LONDON (Reuters) – French chain Michelin-starred restaurant chain Mamaleh & Sefir, one of Britain’s most expensive restaurants, has opened a wi-fi hotspot for its guests in London, a move the restaurant chain says will help reduce the number of wi-Fi hotspots on British streets.
Mamalehs most popular restaurants, including Boulogne-Billancourt, were among a group of restaurants that were granted an exemption from London’s strict new restrictions on Wi-fi.
A Michelin star is given to a restaurant when it receives a score of five out of 10 on a scale of one to 10 based on how much it satisfies the customer’s requirements for service, environment, service, cuisine and hospitality.
It is not immediately clear how many of the restaurants, which have about 200 outlets, have access to the wi-fis network.
The Michelin stars, awarded annually, are given based on their “quality” and “excellence” in each of the areas of food, dining and service.
They include food, service and quality.
London has introduced a new ban on wi-wifi and mobile phones and mobile phone chargers to reduce the numbers of mobile phones on the roads.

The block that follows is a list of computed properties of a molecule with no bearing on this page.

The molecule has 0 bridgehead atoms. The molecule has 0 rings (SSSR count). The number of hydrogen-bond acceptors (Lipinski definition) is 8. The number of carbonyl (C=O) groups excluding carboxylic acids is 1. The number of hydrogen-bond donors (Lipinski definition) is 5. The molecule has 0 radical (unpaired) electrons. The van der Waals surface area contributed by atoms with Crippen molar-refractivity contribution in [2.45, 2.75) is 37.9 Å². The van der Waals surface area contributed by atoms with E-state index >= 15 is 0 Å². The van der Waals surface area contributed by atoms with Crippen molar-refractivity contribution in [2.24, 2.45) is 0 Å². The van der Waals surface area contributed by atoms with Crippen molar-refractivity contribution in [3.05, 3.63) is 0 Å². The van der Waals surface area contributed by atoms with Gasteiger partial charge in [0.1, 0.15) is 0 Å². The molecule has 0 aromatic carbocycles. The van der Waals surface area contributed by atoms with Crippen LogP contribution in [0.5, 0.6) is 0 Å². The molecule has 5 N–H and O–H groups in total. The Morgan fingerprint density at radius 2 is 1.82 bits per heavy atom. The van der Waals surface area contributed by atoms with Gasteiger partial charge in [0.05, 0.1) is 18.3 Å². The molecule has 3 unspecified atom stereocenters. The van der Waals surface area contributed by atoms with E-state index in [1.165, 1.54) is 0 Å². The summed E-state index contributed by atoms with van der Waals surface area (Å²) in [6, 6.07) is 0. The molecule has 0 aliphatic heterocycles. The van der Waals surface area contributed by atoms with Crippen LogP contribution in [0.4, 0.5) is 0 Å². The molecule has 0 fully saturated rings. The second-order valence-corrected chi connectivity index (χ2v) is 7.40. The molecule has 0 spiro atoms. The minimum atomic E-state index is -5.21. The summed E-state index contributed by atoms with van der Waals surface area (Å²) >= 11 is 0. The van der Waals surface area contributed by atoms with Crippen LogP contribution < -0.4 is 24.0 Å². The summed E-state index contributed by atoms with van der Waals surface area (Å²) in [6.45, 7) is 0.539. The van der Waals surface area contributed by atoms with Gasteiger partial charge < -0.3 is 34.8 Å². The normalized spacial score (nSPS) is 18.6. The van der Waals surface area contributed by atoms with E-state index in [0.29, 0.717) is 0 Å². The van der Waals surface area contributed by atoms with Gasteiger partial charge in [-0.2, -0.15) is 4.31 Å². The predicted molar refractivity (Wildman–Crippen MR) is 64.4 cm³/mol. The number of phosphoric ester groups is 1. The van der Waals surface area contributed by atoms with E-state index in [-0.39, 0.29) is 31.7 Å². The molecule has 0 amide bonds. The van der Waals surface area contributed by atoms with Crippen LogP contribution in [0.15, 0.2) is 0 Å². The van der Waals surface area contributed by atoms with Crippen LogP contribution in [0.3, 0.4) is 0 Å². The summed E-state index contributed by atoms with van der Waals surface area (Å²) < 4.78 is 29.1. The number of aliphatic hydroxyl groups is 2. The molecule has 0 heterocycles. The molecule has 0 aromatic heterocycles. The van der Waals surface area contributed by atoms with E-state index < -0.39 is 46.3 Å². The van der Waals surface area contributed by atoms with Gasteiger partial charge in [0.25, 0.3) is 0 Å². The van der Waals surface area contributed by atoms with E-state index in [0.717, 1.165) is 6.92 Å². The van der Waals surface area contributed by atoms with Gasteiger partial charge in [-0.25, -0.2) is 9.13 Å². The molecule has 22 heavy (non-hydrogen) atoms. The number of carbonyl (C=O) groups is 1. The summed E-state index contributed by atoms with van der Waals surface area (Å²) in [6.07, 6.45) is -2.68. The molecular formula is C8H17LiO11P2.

It has also announced measures to encourage restaurants to allow customers to use the wi -fi hotspots.
It said in October it would require restaurants to install the wi fi hotspots for a year, but on Tuesday it said it was now open to extending the deadline.
The restaurants in the Michelin list are also among the largest in the world and have a staff of more than 500 people.
Michelin did not immediately respond to a request for comment.
In addition to Mamalehs restaurants, the list also includes the Micheland brand and the Boulod’s Famous brand.